Take the 2-minute tour ×
Mathematics Stack Exchange is a question and answer site for people studying math at any level and professionals in related fields. It's 100% free, no registration required.

What would the covariance function be of $V(t) = (1-t) B[t/(1-t)]$ if $B(t)$ is standard Brownian motion. Also $t$ is between $0$ and $1$.

Thanks for the help!

EDIT:

Here is where I am stuck:

I believe that $Cov(V(t),V(s)) = E[V(t)V(s)]-E[V(t)][V(s)]$. We know that $E[V(t)]$ and $E[V(s)]$ are $0$ so the second term disappears. We now need to make $E[V(t)V(s)]$ independent so we can separate it out. We can do this by $E[(V(t))(V(s)-V(t)+V(t))]$ which is equal to $E[V(t)V(s-t)] - E[(V(t))^2]$. $E[V(t)V(s-t)]$ is $0$ and we are left with $E[(V(t))^2]$ which is simply the Variance of $V(t)$. Subbing back in $B(t)$ into this expression, we have $Var((1-t)\cdot B[t/(1-t)])$ and this is where I am stuck... Thanks for the help.

share|improve this question
1  
What have you tried? Do you know the covariance of $(B(t))$? What does it mean to say that the covariance is such and such? Can you apply the formula for $(B(t))$ to the process $(V(t))$? (Yes you can.) –  Did Apr 4 '11 at 5:26
    
@DidierPiau here is what I tried so far: I believe that Cov(V(t),V(s)) = E[V(t)V(s)]-E[V(t)][V(s)]. We know that E[V(t)] and E[V(s)] are 0 so the second term disappears. We now need to make E[V(t)V(s)] independent so we can separate it out. We can do this by E[(V(t))(V(s)-V(t)+V(t))] which is equal to E[V(t)V(s-t)] - E[(V(t))^2]. E[V(t)V(s-t)] is 0 and we are left with E[(V(t))^2] which is simply the Variance of V(t). Subbing back in B(t) into this expression, we have Var((1-t)* B[t/(1-t)]) and this is where I am stuck... Thanks for the help. –  icobes Apr 4 '11 at 5:32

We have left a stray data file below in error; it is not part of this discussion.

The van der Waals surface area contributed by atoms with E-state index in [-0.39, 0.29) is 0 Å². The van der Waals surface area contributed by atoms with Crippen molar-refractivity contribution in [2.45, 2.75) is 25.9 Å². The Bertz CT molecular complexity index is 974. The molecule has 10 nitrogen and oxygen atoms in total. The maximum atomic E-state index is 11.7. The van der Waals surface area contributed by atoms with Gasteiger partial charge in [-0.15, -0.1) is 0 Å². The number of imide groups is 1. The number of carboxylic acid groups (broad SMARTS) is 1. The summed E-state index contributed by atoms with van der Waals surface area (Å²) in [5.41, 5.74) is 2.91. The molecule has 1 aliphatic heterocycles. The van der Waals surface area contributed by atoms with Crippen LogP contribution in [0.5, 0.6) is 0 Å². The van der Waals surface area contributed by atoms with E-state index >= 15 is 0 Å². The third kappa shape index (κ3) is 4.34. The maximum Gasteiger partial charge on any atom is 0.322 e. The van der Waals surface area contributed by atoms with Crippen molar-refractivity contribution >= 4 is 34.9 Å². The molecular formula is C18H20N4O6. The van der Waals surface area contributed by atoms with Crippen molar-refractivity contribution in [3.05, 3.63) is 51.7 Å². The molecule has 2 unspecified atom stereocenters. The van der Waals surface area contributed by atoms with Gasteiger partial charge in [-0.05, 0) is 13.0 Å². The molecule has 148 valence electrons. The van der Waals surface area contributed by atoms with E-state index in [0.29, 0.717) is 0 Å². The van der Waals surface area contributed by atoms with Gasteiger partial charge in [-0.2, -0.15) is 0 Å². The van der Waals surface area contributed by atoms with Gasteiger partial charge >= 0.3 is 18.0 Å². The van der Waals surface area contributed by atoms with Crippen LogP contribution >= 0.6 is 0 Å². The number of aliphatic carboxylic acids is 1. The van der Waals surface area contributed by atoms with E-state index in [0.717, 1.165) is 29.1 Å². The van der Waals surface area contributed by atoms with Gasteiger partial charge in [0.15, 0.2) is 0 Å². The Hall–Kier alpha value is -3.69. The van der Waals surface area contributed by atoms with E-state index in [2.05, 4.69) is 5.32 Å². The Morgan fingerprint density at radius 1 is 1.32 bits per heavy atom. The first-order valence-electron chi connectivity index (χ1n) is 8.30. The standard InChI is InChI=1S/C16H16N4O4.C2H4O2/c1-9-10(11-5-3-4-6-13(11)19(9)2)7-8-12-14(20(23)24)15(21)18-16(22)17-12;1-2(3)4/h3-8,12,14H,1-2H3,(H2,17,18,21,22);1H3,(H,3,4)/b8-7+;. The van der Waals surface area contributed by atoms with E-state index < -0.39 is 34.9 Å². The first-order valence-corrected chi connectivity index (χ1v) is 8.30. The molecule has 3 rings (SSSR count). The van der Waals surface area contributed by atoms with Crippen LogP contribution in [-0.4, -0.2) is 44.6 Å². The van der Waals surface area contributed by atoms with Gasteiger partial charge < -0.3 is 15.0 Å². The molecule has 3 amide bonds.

So you want to compute $E(V(t)V(s))$ for fixed $t$ and $s$. Now, you could try to compute $E(a(t)B(c(t))a(s)B(c(s))$ for any fixed numbers $a(t)$, $a(s)$, $c(t)$ and $c(s)$. –  Did Apr 4 '11 at 5:53
    
@DidierPiau So what I have done is wrong then? E[V(t)V(s)] is not equal to Var(V(t)) as I showed through my calculations? –  icobes Apr 4 '11 at 5:55
    
Edit: To do that, you should assume that $c(t)\le c(s)$... –  Did Apr 4 '11 at 5:55
show 14 more comments

1 Answer

up vote 1 down vote accepted

Hint: The standard Brownian bridge, $X$, can be defined by $X(t) = B(t) - tB(1)$, $0 \leq t \leq 1$. Can you calculate the covariance function of $X$?

EDIT (more details).

Suppose that $Y$ is defined by $Y(t) = f(t)B(h(t))$, for $t \in I$. Then, for any $s,t \in I$ (say with $s \leq t$; see remark at the end), $$ {\rm Cov}(Y(s),Y(t)) = {\rm Cov}(f(s)B(h(s)),f(t)B(h(t))) = f(s)f(t) {\rm Cov}(B(h(s)),B(h(t))) . $$ Now, for any $u,v \geq 0$, ${\rm Cov}(B(u),B(v)) = \min \{u,v\}$. Hence, it is easy to calculate ${\rm Cov}(B(h(s)),B(h(t)))$ when $h$ is a monotone function. To check yourself, note that the covariance function of the process $V$ defined by $V(t)=(1-t)B(t/(1-t))$ is the same as that of the process $X$ defined by $X(t)=B(t)-tB(1)$, $t \in [0,1]$. (You can assume that $V(1)=0$.) Since the covariance function of a zero mean Gaussian process determines the law of the entire process, it would follow that $V$ is a standard Brownian bridge on $[0,1]$ (since $X$ is).

General remark: By symmetry, it suffices to calculate covariance functions for $s \leq t$ only.

share|improve this answer
    
Sure this will help the OP? See the succession of comments on the main post. Right now, we are struggling to know how to write $E((aX)(bY))$ as a function of $E(XY)$, so... –  Did Apr 4 '11 at 7:10
    
@Didier: I'll add more details. –  Shai Covo Apr 4 '11 at 7:15
    
Details added... –  Shai Covo Apr 4 '11 at 7:53
add comment

Your Answer

 
discard

By posting your answer, you agree to the privacy policy and terms of service.

Not the answer you're looking for? Browse other questions tagged or ask your own question.